This is the 3rd film in the Lego movie franchise, with the first two being The Lego Movie and The Lego Batman Movie. Both of the previous movies were received well by critics and fans alike as they are both certified fresh on rottentomatoes.com. Because of this, and how much I enjoyed the Lego Ninjago: Masters of Spinjitzu TV show that The Lego Ninjago Movie is based on, I went into the movie expecting great things.
Now that I have seen it, I can say it was a disappointment, for the most part.
The plot is predictable with no twists on old tropes and ideas to separate it from other films that have come before it, making it a run-of-the-mill movie. The characters guiding us through the movie are run-of-the-mill as well. That means that the characters are just new iterations of different character types we have seen in movies and TV shows before. They’ve also been done better before, just look at the TV show for reference. That aside, however, the dialogue in the film is enjoyable enough, for the most part.
Because the movie is made in a predictable format and style, the pacing feels a little slow and drawn out. There are multiple parts of scenes, and even entire scenes, that I feel could have been left on the cutting room floor to save time and speed the pacing up just a bit.
There are some plot points that assume you have at least some knowledge of the TV show, and because of this, people who don’t will get lost for a few moments at the points those appear. It’s almost as if they were trying to plop the movie somewhere in the middle of the TV show’s storyline, but never let you know about all of the storyline they skipped over and then change some things so it makes less sense if you know about the TV show.
The look of the movie is phenomenal. Warner Bros Animation just keeps getting better when it comes to animating movies in the Lego franchise. It’s what helps keep me excited for future Lego Movie installments.
The movie is able to stay floating just enough because of how good the animation is and how good the voice acting is, especially Jackie Chan’s with his signature charisma. While I wasn’t blown away by The Lego Ninjago Movie like I was by The Lego Movie and The Lego Batman Movie, I can’t say I absolutely hated it.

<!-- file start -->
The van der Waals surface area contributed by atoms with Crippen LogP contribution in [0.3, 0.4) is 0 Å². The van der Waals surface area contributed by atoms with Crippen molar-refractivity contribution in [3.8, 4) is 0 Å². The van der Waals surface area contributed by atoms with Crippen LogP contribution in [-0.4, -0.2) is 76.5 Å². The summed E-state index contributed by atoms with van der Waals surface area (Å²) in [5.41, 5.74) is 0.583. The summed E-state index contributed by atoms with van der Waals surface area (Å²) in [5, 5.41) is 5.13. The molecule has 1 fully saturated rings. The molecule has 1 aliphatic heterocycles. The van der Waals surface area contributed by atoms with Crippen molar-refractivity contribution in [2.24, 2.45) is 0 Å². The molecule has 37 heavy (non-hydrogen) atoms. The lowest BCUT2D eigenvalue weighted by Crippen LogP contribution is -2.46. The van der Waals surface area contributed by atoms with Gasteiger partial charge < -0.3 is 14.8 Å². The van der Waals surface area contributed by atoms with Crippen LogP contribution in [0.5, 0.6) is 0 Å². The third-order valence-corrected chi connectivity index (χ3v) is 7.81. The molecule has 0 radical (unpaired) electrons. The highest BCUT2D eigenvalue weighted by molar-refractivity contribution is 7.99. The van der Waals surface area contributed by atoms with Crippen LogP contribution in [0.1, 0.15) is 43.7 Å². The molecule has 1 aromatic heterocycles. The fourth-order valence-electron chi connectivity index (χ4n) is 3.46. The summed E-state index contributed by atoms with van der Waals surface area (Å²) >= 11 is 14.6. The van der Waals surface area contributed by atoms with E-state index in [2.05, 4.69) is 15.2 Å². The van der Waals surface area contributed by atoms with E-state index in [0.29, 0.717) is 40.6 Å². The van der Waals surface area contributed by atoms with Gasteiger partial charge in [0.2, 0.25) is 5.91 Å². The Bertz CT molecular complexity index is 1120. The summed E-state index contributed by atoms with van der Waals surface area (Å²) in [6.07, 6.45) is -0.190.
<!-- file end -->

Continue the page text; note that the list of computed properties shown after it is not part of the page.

If I ever needed something to watch and it happened to be on TV, I’d probably watch it again. I feel most kids will enjoy the movie as the kids in the showing I was at enjoyed it and many of them were acting like ninjas afterward. Most adults will probably get bored with it at times or not have a strong feeling about it, however.
In the end, The Lego Ninjago Movie didn’t pull me too strongly one way or the other, either. I thought it was a perfectly okay film that, while not good, wasn’t horrible either and still kept my interest enough to both sit through it and say that I’d watch it again if it were on TV when I’m looking for something to watch. Because of that, I’m going to say that The Lego Ninjago Movie is worthy of the grade: Toss the Ticket.
Update to Movie Moment Grading
This semester on USF’s Movie Moment, the grading format is changing. For all movies from this point out, unless otherwise noted, they will be graded using the following criteria:
1. The pacing of the movie – was the movie moving to fast, too slow, or just right?
2. How the characters and the movie itself are written – are there good character arcs, good dialogue, and good acting choices, or was the writing of dialogue and plot clunky or unnatural?
3. How the movie looks – is the lighting, cinematography, or animation impressive and beautiful, or is it just kind of there and not done well?
4. How the movie makes me feel – do I feel how the movie should be making me feel, how it’s trying to make me feel, or nothing like how I should be feeling during the movie?
5. Any other good or bad things worth pointing out will be added throughout each review.
The sum of everything I talk about will result in me grading the movie by either:
1. Framing the Ticket – A grade; means the movie was absolutely amazing
2. Keeping the Ticket – B grade; means the movie was good, but definitely had some notable flaws that drag it down
3. Tossing the Ticket – C grade; means the movie isn’t good or bad, it’s just sort of “there”
4. Shredding the Ticket – D grade; means the movie was bad but can still exist in some form
5. Burning the Ticket – F grade; means the movie was absolutely awful and should never be allowed to rear its head ever again